The firearm is produced in several variations. All of these versions are able to mount certain optional accessories such as tactical slings, empty case collector bags, bayonets, visible and infrared laser aiming modules (LAM) and tactical flashlights.
The P90 TR features a receiver-mounted triple MIL-STD-1913 rail interface system or "Triple Rail" (TR). There is one full-length rail on the top of the base and two rail "stumps" on both sides of the receiver. The side rails serve as mounting points for tactical accessories such as laser pointers or halogen flashlights, while the integrated top rail will accept various optics with no tools or additional mounting hardware required. Some components of the P90 TR and standard P90 are not interchangeable since the entire receiver assembly is different.
Another variant is the P90 USG, which is similar to the standard P90 with the exception of the revised optic system and side rail, developed based on input from the United States Secret Service and other government agencies. The aluminium sight uses a non-magnified black reticle that does not require ambient light. This sight does not suffer from the problems of the regular MC-10-80, since the reticle does not "wash out" against bright backgrounds.
The P90 LV and P90 LIR add an integrated visible laser sight or infrared sight respectively. Both units are manufactured by the Australian company Laserex Technologies. The lasers have three internal settings: "off", to prevent accidental activation, "low-intensity", for combat training and extended battery life, and "high-intensity" – for maximum visibility. The laser's power switch is a green button located under the trigger grip. The battery compartment is located below this button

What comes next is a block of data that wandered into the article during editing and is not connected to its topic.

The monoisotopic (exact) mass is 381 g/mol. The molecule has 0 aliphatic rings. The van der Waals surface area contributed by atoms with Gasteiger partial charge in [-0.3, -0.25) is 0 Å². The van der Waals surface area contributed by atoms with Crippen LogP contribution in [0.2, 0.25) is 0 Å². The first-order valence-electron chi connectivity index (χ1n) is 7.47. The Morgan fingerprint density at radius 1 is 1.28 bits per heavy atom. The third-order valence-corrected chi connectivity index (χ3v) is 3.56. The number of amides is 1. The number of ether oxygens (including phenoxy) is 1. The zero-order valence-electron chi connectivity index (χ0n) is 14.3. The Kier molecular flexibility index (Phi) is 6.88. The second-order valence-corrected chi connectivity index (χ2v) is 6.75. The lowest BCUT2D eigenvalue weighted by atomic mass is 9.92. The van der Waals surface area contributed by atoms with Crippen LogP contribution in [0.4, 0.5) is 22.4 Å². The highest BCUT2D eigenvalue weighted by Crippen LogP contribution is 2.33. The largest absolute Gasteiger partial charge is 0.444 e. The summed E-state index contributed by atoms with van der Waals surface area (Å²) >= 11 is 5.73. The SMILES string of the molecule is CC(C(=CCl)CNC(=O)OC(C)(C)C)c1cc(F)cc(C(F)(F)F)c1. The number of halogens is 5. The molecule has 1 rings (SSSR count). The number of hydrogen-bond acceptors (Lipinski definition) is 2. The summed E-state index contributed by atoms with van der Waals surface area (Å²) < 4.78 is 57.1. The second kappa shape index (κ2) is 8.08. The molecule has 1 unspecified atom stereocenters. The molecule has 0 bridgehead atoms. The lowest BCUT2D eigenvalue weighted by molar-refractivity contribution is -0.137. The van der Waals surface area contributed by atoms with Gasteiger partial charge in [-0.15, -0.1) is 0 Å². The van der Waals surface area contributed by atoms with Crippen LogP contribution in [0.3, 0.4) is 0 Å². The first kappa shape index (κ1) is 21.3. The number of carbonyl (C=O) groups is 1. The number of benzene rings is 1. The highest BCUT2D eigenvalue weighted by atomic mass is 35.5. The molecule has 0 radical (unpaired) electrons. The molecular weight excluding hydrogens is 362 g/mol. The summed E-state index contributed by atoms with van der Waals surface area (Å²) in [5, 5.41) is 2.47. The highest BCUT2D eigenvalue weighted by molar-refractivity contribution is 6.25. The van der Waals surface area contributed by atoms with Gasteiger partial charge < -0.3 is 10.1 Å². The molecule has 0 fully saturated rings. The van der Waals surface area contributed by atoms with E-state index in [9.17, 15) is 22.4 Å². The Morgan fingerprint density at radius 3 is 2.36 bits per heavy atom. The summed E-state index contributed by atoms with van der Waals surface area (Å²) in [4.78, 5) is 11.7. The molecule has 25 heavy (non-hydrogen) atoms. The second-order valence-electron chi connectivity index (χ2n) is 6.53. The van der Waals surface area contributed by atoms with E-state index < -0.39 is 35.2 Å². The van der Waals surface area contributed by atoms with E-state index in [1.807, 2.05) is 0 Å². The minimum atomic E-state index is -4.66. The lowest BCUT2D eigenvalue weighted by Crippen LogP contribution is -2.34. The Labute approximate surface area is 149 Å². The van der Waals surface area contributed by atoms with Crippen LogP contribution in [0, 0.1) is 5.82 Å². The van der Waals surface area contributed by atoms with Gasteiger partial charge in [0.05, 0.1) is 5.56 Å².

The PS90 is a semi-automatic only sport version designed for the civilian market. It has a 407 mm (16.0 in) barrel, an olive drab synthetic stock body (black synthetic stock is available in limited production quantities), and an MC-10-80 reflex sight identical to that used on the standard P90. The MC-10-80 can be removed and replaced with a special top rail in order to use third party optics. The barrel has 8 right-hand grooves, a 1:7 twist, a rifled length of 376 mm and comes with a fixed "birdcage" type flash suppressor. The overall length of the PS90 is 667 mm. The trigger pull is rated at approximately 7.5 to 8 lb (33 to 36 N). The receiver assembly is drilled and tapped to accept accessory Picatinny rails on either side. The front swivel sling mount is not included, and installation requires the barrel shroud to be unpinned and removed. It accepts the standard P90 50-round magazines, but is sold only with a 10 or 30-round magazine depending on local and state regulations. The PS90 weighs 2.9 kg (6.4 lb) empty and 3.4 kg (7.5 lb) with a fully loaded 50-round magazine.
The PS90 TR, or Triple Rail, uses a different receiver assembly that is similar to the P90 TR. The standard back-up iron sights are no longer present, and instead, the top of the receiver is machined to form a Picatinny rail. There is no provision for using back-up fixed sights with the PS90 TR. Two plastic side-rails are included for mounting lasers or tactical flashlights. The PS90 TR is available with either an olive-drab or black polymer stock.
Another semi-automatic variant is the PS90 USG, which like the standard P90 USG, replaces the MC-10-80 reflex sight with an unmagnified sight with a black ring aiming reticle. The PS90 USG is also available with either olive-drab or black furniture.